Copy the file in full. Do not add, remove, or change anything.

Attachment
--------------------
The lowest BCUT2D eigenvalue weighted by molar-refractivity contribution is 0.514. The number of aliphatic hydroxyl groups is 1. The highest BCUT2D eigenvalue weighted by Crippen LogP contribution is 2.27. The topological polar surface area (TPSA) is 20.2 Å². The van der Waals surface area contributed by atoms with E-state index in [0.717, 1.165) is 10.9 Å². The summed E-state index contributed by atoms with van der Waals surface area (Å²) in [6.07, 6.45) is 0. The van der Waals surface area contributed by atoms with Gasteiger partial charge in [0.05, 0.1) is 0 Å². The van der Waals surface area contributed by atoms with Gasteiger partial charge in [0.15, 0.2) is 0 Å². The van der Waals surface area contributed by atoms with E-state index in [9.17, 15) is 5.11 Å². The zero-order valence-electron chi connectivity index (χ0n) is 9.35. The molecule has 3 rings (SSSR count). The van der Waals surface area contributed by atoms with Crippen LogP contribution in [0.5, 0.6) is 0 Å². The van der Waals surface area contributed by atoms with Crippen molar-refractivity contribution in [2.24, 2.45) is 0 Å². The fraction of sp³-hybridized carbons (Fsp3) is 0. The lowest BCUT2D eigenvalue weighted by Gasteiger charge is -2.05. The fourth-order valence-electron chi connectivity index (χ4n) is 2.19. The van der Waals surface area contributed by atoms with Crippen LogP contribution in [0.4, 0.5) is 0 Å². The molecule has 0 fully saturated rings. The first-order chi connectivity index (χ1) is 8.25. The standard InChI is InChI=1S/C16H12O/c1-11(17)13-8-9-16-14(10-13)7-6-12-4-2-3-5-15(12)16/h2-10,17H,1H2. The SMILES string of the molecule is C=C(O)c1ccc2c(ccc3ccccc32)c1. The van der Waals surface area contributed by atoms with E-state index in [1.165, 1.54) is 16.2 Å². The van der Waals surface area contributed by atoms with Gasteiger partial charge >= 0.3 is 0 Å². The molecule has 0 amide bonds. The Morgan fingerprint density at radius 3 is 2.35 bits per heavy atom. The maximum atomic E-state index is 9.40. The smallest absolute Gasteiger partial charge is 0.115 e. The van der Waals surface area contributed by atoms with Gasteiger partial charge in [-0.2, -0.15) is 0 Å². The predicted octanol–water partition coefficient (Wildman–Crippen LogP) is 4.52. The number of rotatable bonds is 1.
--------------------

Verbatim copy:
The lowest BCUT2D eigenvalue weighted by molar-refractivity contribution is 0.514. The number of aliphatic hydroxyl groups is 1. The highest BCUT2D eigenvalue weighted by Crippen LogP contribution is 2.27. The topological polar surface area (TPSA) is 20.2 Å². The van der Waals surface area contributed by atoms with E-state index in [0.717, 1.165) is 10.9 Å². The summed E-state index contributed by atoms with van der Waals surface area (Å²) in [6.07, 6.45) is 0. The van der Waals surface area contributed by atoms with Gasteiger partial charge in [0.05, 0.1) is 0 Å². The van der Waals surface area contributed by atoms with Gasteiger partial charge in [0.15, 0.2) is 0 Å². The van der Waals surface area contributed by atoms with E-state index in [9.17, 15) is 5.11 Å². The zero-order valence-electron chi connectivity index (χ0n) is 9.35. The molecule has 3 rings (SSSR count). The van der Waals surface area contributed by atoms with Crippen LogP contribution in [0.5, 0.6) is 0 Å². The van der Waals surface area contributed by atoms with Crippen molar-refractivity contribution in [2.24, 2.45) is 0 Å². The fraction of sp³-hybridized carbons (Fsp3) is 0. The lowest BCUT2D eigenvalue weighted by Gasteiger charge is -2.05. The fourth-order valence-electron chi connectivity index (χ4n) is 2.19. The van der Waals surface area contributed by atoms with Crippen LogP contribution in [0.4, 0.5) is 0 Å². The molecule has 0 fully saturated rings. The first-order chi connectivity index (χ1) is 8.25. The standard InChI is InChI=1S/C16H12O/c1-11(17)13-8-9-16-14(10-13)7-6-12-4-2-3-5-15(12)16/h2-10,17H,1H2. The SMILES string of the molecule is C=C(O)c1ccc2c(ccc3ccccc32)c1. The van der Waals surface area contributed by atoms with E-state index in [1.165, 1.54) is 16.2 Å². The van der Waals surface area contributed by atoms with Gasteiger partial charge >= 0.3 is 0 Å². The molecule has 0 amide bonds. The Morgan fingerprint density at radius 3 is 2.35 bits per heavy atom. The maximum atomic E-state index is 9.40. The smallest absolute Gasteiger partial charge is 0.115 e. The van der Waals surface area contributed by atoms with Gasteiger partial charge in [-0.2, -0.15) is 0 Å². The predicted octanol–water partition coefficient (Wildman–Crippen LogP) is 4.52. The number of rotatable bonds is 1.